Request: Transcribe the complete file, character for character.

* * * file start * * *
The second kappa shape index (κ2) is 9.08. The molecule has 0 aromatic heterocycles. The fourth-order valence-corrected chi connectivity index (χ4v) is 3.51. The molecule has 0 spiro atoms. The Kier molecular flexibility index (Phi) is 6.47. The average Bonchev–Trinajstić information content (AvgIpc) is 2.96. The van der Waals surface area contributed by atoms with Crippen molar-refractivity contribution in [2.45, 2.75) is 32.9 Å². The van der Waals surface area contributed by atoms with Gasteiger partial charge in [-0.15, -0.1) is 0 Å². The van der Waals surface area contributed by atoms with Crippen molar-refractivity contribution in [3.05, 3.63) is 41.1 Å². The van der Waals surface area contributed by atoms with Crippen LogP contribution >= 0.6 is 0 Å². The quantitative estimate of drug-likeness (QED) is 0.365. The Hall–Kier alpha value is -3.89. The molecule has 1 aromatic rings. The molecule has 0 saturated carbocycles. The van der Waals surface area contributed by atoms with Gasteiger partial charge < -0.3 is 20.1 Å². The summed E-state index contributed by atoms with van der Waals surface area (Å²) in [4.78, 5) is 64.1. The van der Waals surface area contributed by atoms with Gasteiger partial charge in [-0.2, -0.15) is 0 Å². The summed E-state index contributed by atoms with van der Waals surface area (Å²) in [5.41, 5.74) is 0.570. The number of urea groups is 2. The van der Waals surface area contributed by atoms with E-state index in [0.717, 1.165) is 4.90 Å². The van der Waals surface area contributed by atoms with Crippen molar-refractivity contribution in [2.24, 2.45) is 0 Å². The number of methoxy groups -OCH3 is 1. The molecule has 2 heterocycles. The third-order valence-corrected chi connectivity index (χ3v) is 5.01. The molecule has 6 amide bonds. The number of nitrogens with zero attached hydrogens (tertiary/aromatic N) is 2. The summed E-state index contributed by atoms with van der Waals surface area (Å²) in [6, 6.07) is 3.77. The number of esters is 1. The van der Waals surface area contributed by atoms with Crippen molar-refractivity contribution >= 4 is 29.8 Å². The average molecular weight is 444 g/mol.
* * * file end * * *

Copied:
The second kappa shape index (κ2) is 9.08. The molecule has 0 aromatic heterocycles. The fourth-order valence-corrected chi connectivity index (χ4v) is 3.51. The molecule has 0 spiro atoms. The Kier molecular flexibility index (Phi) is 6.47. The average Bonchev–Trinajstić information content (AvgIpc) is 2.96. The van der Waals surface area contributed by atoms with Crippen molar-refractivity contribution in [2.45, 2.75) is 32.9 Å². The van der Waals surface area contributed by atoms with Gasteiger partial charge in [-0.15, -0.1) is 0 Å². The van der Waals surface area contributed by atoms with Crippen molar-refractivity contribution in [3.05, 3.63) is 41.1 Å². The van der Waals surface area contributed by atoms with Crippen LogP contribution >= 0.6 is 0 Å². The quantitative estimate of drug-likeness (QED) is 0.365. The Hall–Kier alpha value is -3.89. The molecule has 1 aromatic rings. The molecule has 0 saturated carbocycles. The van der Waals surface area contributed by atoms with Gasteiger partial charge < -0.3 is 20.1 Å². The summed E-state index contributed by atoms with van der Waals surface area (Å²) in [4.78, 5) is 64.1. The van der Waals surface area contributed by atoms with Gasteiger partial charge in [-0.2, -0.15) is 0 Å². The summed E-state index contributed by atoms with van der Waals surface area (Å²) in [5.41, 5.74) is 0.570. The number of urea groups is 2. The van der Waals surface area contributed by atoms with E-state index in [0.717, 1.165) is 4.90 Å². The van der Waals surface area contributed by atoms with Crippen molar-refractivity contribution in [2.24, 2.45) is 0 Å². The number of methoxy groups -OCH3 is 1. The molecule has 2 heterocycles. The third-order valence-corrected chi connectivity index (χ3v) is 5.01. The molecule has 6 amide bonds. The number of nitrogens with zero attached hydrogens (tertiary/aromatic N) is 2. The summed E-state index contributed by atoms with van der Waals surface area (Å²) in [6, 6.07) is 3.77. The number of esters is 1. The van der Waals surface area contributed by atoms with Crippen molar-refractivity contribution >= 4 is 29.8 Å². The average molecular weight is 444 g/mol.